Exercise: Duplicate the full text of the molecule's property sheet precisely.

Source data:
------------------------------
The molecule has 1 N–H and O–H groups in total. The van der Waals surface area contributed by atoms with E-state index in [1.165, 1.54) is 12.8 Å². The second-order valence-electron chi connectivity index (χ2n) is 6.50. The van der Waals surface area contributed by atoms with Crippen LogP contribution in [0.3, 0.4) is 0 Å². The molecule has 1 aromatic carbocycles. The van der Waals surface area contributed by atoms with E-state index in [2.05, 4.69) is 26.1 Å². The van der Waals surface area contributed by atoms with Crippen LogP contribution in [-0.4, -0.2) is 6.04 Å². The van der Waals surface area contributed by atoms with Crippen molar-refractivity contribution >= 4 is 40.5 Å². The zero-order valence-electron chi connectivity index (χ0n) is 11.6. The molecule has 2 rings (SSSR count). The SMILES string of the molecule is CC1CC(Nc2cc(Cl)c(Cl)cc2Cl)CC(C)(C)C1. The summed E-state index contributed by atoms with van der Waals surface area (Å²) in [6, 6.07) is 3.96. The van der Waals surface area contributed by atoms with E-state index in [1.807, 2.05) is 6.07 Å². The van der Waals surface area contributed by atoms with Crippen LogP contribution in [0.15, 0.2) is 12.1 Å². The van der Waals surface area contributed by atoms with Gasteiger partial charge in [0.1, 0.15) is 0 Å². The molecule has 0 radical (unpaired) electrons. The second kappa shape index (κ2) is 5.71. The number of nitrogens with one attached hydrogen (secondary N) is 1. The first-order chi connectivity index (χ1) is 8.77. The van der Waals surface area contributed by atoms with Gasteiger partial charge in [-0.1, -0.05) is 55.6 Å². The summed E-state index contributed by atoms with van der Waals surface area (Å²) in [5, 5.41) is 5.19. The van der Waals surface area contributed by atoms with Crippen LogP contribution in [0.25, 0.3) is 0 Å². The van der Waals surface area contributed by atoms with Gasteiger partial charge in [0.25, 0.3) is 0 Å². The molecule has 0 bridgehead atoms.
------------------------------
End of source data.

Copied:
The molecule has 1 N–H and O–H groups in total. The van der Waals surface area contributed by atoms with E-state index in [1.165, 1.54) is 12.8 Å². The second-order valence-electron chi connectivity index (χ2n) is 6.50. The van der Waals surface area contributed by atoms with Crippen LogP contribution in [0.3, 0.4) is 0 Å². The molecule has 1 aromatic carbocycles. The van der Waals surface area contributed by atoms with E-state index in [2.05, 4.69) is 26.1 Å². The van der Waals surface area contributed by atoms with Crippen LogP contribution in [-0.4, -0.2) is 6.04 Å². The van der Waals surface area contributed by atoms with Crippen molar-refractivity contribution >= 4 is 40.5 Å². The zero-order valence-electron chi connectivity index (χ0n) is 11.6. The molecule has 2 rings (SSSR count). The SMILES string of the molecule is CC1CC(Nc2cc(Cl)c(Cl)cc2Cl)CC(C)(C)C1. The summed E-state index contributed by atoms with van der Waals surface area (Å²) in [6, 6.07) is 3.96. The van der Waals surface area contributed by atoms with E-state index in [1.807, 2.05) is 6.07 Å². The van der Waals surface area contributed by atoms with Crippen LogP contribution in [0.15, 0.2) is 12.1 Å². The van der Waals surface area contributed by atoms with Gasteiger partial charge in [0.1, 0.15) is 0 Å². The molecule has 0 radical (unpaired) electrons. The second kappa shape index (κ2) is 5.71. The number of nitrogens with one attached hydrogen (secondary N) is 1. The first-order chi connectivity index (χ1) is 8.77. The van der Waals surface area contributed by atoms with Gasteiger partial charge in [-0.1, -0.05) is 55.6 Å². The summed E-state index contributed by atoms with van der Waals surface area (Å²) in [5, 5.41) is 5.19. The van der Waals surface area contributed by atoms with Crippen LogP contribution in [0.25, 0.3) is 0 Å². The van der Waals surface area contributed by atoms with Gasteiger partial charge in [0.25, 0.3) is 0 Å². The molecule has 0 bridgehead atoms.